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McDonald's is back, and apparently all it took was a few extra Egg McMuffins.

The company announced better-than-expected earnings Friday, driven by the runaway success of the new all-day breakfast platform.

The company reported first-quarter earnings of $1.23 per share on $5.90 billion in revenue.

"I'm pleased to report that our turnaround is taking hold," CEO Steve Easterbrook said.

Its stock price was flat Friday.(Click here for the latest price.)

Analysts had expected McDonald's to report earnings of about $1.16 a share on $5.83 billion in revenue, according to a consensus estimate from Thomson Reuters.

A McDonald's restaurant in Dallas.
Scott Mlyn | CNBC

McDonald's introduced all-day breakfast at its U.S. restaurants in October in a bid to attract more diners in the face of growing competition from rivals such as Chipotle Mexican Grill and Shake Shack. The move boosted sales last quarter and appears to be a factor in the Golden Arches' earnings beat.

"Breakfast all day is a platform for them, not just a promotion, and it's driving good traffic growth, it's driving some good check growth. I think it's going to continue," Peter Saleh, restaurant analyst at BTIG, told CNBC's "Squawk Box."

Much of the benefit is now built into the stock, with shares trading at 13 times forward earnings, but with fundamentals improving, growth should not stall any time soon, he said.

First quarter comparison sales for McDonald's rose 5.4 percent, fueled by the company's latest value deal, the McPick 2, in addition to the all-day breakfast, the burger giant said.

During the quarter, McDonald's offered two of its premium products, including the Big Mac, for $5.

RBC Capital Markets analyst David Palmer on Friday credited McDonald's for shaking up the McPick 2 promo to move more premium products. The company switched to the five-for-$2 model featuring premium products like the Big Mac and McNuggets, abandoning an earlier two-for-$2 promotion that offered nonpremium items like McDoubles and mozzarella sticks.

The next step is to improve the core menu, Palmer said. "They have a long way to go in terms of just improving their quality perception. Their quality is viewed by consumers to be at the bottom rung," he told CNBC's "Squawk on the Street."

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The Golden Arches also saw more than 6 percent growth in global comp sales, noting that Leap Day factored into the increased sales.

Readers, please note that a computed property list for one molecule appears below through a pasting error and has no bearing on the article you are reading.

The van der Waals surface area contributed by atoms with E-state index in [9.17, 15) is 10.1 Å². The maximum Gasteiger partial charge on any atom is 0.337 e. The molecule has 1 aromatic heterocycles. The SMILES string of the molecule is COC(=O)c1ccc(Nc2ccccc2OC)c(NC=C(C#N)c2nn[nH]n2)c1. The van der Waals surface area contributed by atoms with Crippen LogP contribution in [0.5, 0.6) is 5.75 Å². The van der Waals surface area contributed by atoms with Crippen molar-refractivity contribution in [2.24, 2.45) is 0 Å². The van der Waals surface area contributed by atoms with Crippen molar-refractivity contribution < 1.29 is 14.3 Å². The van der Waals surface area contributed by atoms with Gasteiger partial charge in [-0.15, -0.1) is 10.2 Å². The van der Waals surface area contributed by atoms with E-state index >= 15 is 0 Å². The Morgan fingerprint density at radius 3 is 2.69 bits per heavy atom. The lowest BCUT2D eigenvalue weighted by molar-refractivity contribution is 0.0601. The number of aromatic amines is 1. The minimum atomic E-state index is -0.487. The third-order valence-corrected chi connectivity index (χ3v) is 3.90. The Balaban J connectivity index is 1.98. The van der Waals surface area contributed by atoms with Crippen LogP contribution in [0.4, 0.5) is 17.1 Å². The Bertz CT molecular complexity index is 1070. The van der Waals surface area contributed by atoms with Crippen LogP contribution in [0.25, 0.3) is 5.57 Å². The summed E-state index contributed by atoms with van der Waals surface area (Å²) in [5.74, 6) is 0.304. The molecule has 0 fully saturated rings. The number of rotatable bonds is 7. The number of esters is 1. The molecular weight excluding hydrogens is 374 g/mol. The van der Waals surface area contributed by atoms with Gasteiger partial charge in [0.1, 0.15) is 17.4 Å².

McDonald's isn't the only brand to benefit from the extra day this quarter. Rival Yum Brands, which posted earnings on Wednesday, said that it garnered an additional $6 million in operating profit because of the leap year.

While all-day breakfast was enough to boost the Golden Arches' same-store-sales growth last quarter, analysts forecast that many fast food chains will see mixed earnings in the second quarter.

Some analysts attributed lighter foot traffic in March to an early Easter and unfavorable weather, while others blame downbeat economic talk by presidential candidates.

"It's going to be choppy," said Jefferies analyst Andy Barish. "Just like the market, it's been up and down sales-wise, with the quarter ending a little bit softer in March."

The latest Knapp-Track index for the casual dining sector revealed that year-over-year same-store sales fell 2.1 percent for the month of March. The data showed a 3.6 percent decline in guests. Knapp data are widely watched in the restaurant industry and seen as sometimes predicting how restaurant same-store sales are trending.

"There's scary stuff being said (this election cycle) so that puts a damper on things," said Malcolm Knapp, the New York-based consultant who created the Knapp-Track index. "People are really uncertain of what's going to happen — and they're going to hunker down, they're going to save, they're going to spend very selectively."